A review of TSUS, item 475.70, indicates that "mixtures of hydrocarbons not specially provided for, derived wholly from * * * natural gas or combinations thereof, which contain by weight not over 50 percent of any single hydrocarbon compound" * * * are admitted duty-free. Put another way, TSUS, item 475.70, states that only mixtures which do not contain over 50 percent of any single hydrocarbon compound are classifiable thereunder. Since Amoco acknowledges that its imported merchandise contains over 50 percent by weight of the hydrocarbon compound propane, we are compelled, in view of the clear language of the statute, to conclude that TSUS, item 475.70, does not apply in this case. Amoco's attempt to show that TSUS, item 475.70 is applicable to its merchandise by resort to the legislative history of the section is of no avail where, as here, the statute is unambiguous on its face. Consumer Product Safety Commission v. GTE Sylvania Inc., 447 U.S. 102, 108, 100 S. Ct. 2051, 2056, 64 L. Ed. 2d 766 (1980); Tennessee Valley Authority v. Hill, 437 U.S. 153, 184, 98 S. Ct. 2279, 2296, 57 L. Ed. 2d 117 (1978); United States v. Corning Glass Works, 586 F.2d 822 (CCPA 1978).1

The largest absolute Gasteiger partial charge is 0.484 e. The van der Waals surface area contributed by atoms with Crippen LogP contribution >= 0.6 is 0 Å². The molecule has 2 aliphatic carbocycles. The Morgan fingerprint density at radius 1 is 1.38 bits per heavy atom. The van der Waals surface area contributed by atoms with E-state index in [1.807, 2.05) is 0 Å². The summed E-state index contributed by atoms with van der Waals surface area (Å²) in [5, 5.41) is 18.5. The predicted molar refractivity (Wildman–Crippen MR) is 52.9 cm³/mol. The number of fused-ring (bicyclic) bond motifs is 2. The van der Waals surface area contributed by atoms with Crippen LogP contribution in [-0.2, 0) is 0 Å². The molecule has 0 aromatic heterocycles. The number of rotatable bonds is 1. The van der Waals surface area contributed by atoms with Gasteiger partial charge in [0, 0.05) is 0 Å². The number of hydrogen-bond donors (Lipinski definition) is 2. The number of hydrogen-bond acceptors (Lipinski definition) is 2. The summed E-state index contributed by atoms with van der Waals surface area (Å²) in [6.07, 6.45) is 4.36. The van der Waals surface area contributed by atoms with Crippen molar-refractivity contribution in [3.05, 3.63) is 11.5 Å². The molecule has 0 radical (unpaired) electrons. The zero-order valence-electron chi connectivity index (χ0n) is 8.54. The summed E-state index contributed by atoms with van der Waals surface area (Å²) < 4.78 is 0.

Amoco further argues that since propane was mixed with the NGL stream for purposes of transportation in such a way that no new product was formed, the 50 percent limitation of TSUS, item 475.70, does not control. We cannot agree. Amoco has stipulated that "there is nothing inherent in the chemistry of propane or other ingredients of the NGL stream which required Amoco to add propane in amounts which resulted in raising the propane level in the merchandise to over 50 percent in weight." In short, the propane was not added to the NGL stream merely to facilitate the transportation of that stream. Although there are situations in which ingredients added to a product to facilitate transportation could be disregarded for tariff purposes, the factual circumstances of the instant case weigh against such an outcome.2